As IT firms automate their commoditized service offerings, they do not necessarily need engineers to perform all tasks. Instead, they are increasingly hiring non-engineering graduates for testing software applications and managing computer infrastructure of their clients in order to do more with fewer staff and at lower wages than computer engineers, reports Pankaj Mishra of Economic Times.

From nearly 10 percent of their current workforce, non-engineering graduates could account for nearly 20-25 percent of the staff at companies such as TCS, Wipro and HCL, over the next one to two years. Cognizant already has almost 20 percent of its global workforce who are non-engineering graduates. Companies such as Wipro are already readying their strategies for shifting nearly 40 percent of software services to readymade templates that can serve additional customers without having to hire incremental staff.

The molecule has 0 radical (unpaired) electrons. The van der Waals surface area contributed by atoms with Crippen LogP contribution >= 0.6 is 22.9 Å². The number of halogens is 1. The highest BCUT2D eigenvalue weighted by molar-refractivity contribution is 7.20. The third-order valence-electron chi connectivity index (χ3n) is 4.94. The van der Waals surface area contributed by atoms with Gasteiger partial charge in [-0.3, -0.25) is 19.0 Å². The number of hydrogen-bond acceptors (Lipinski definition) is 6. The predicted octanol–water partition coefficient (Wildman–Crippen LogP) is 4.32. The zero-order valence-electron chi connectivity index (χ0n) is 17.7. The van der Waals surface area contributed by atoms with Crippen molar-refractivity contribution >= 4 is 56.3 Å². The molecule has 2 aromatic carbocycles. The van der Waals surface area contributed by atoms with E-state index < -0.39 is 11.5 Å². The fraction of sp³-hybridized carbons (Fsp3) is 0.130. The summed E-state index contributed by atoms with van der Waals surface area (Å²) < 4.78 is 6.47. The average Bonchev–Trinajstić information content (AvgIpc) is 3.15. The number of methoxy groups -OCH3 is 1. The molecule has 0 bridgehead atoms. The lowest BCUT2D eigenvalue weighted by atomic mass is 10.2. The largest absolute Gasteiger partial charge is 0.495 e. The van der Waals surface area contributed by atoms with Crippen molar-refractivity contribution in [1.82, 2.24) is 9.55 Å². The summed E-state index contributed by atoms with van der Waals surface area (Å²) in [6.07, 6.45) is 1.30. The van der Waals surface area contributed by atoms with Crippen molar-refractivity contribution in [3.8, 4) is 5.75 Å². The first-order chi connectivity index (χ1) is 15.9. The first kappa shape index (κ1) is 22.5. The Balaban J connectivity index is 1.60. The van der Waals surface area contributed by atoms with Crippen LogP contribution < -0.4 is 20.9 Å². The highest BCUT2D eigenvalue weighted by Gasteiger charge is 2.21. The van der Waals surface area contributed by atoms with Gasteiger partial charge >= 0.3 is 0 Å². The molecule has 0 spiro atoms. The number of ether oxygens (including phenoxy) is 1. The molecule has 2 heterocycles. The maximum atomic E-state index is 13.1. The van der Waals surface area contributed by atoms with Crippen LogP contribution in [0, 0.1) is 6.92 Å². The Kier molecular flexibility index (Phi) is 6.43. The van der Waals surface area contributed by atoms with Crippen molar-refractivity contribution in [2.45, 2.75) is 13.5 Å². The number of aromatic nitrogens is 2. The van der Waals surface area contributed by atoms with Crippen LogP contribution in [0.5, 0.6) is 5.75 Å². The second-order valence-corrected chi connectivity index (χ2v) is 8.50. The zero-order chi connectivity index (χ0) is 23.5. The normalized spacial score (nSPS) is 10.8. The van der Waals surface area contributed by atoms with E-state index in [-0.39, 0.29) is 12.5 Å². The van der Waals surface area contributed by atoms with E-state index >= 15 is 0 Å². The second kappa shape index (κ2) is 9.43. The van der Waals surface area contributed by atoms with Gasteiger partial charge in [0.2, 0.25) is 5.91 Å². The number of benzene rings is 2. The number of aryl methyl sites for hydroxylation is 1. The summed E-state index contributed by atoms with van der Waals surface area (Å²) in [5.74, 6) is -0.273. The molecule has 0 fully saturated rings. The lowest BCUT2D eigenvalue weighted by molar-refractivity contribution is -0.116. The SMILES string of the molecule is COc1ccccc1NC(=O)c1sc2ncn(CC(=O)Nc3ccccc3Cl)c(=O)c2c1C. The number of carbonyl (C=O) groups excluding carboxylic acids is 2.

For years, India's $50-billion software exports industry has been hiring thousands of engineering graduates every year for writing software codes and processing back office tasks for top customers such as General Electric, Citibank and JP Morgan Chase. However, increasing wage inflation and rising attrition has forced them to seek ways to arrest linear growth.

Today, most of the entry-level computer science graduates are paid anywhere between Rs. 2 lakh and Rs. 5 lakh per annum by these software companies when they join, and with wage inflation of around 10 percent every year, the salary costs keep going up.